Aucklanders will get their first look at the Waterview tunnels from this weekend, with a series of public open days. 1 NEWS reporter Will Hine has visited the tunnels half a dozen times since construction began and says their scale will astound motorists. But, will they ease congestion in the city?
It's safe to say minds will be boggled on Sunday afternoon.
The public of Auckland, or at least those people with a ticket, will descend beneath suburbia and walk along an underground motorway.
The three-lane tunnels are a sight to behold, swerving down and under Owairaka at one end and Waterview at the other.
Visitors may have little idea of what to expect; while the new flyovers at the northern end have soared higher and higher into the sky, the construction of the tunnels themselves has been relatively invisible.
Life ticked along in the houses and businesses above as Alice the tunnel boring machine inched along beneath the surface, working her magic.
The end product is an engineering feat, the likes of which are rarely seen on these shores.
Each of the two tunnels is 2400 metres long.
They're the longest in New Zealand, beating the 1970-metre Lyttelton tunnel.
In comparison, Wellington's Mt Victoria tunnel is a meagre 623 metres and Auckland's Victoria Park Tunnel is just 440 metres.
Critically, the connection completes a missing piece in Auckland's roading jigsaw, forming an underground bridge between the Northwestern and Southwestern motorways.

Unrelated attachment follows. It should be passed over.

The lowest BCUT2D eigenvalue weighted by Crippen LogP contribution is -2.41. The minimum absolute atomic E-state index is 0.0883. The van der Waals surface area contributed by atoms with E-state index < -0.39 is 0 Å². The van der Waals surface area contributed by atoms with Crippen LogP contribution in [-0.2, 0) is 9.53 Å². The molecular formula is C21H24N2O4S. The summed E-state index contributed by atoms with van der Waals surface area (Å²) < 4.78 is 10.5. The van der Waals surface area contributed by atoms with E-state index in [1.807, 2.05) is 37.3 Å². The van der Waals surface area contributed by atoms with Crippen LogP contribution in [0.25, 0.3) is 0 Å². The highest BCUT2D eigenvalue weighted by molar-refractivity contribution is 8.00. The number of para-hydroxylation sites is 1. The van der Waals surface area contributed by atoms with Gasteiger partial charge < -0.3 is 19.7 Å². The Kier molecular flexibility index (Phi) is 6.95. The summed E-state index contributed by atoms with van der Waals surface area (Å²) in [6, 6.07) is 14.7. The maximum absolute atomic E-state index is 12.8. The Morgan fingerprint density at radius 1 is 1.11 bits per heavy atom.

But, any excitement surrounding the new route will soon wear off for commuters planning on using the tunnels at peak time.
Auckland's newest stretch of motorway is likely to become Auckland's newest parking lot where the tunnels meet the Northwestern.
City workers from Mangere Bridge, Mount Roskill and Hillsborough will compete for space on a route that's already oversubscribed by commuters from Henderson, Helensville and Te Atatu.
Yes, the underground motorways will be a boon for those travelling during off-peak hours.
Trips between the city and airport will often be quicker and the journey between South Auckland and West Auckland will also improve.
And, neighbourhood streets will become quieter and safer as drivers opt to use the tunnels instead.
All good outcomes.
But during commuting hours, the tunnels will simply shift pinch points to new parts of the motorway network.
It's a result that will have motorists sitting and fuming in idling traffic, wondering why some of the $1.4 billion construction cost wasn't spent on public transport instead.
So, Aucklanders, savour the opportunity to walk and bicycle through the tunnels in the next two weeks.
Marvel at the engineering expertise required to build such an ambitious piece of infrastructure.
Then, brace for the inevitable delays as the route suffers the same sort of congestion seen on every other motorway around the city.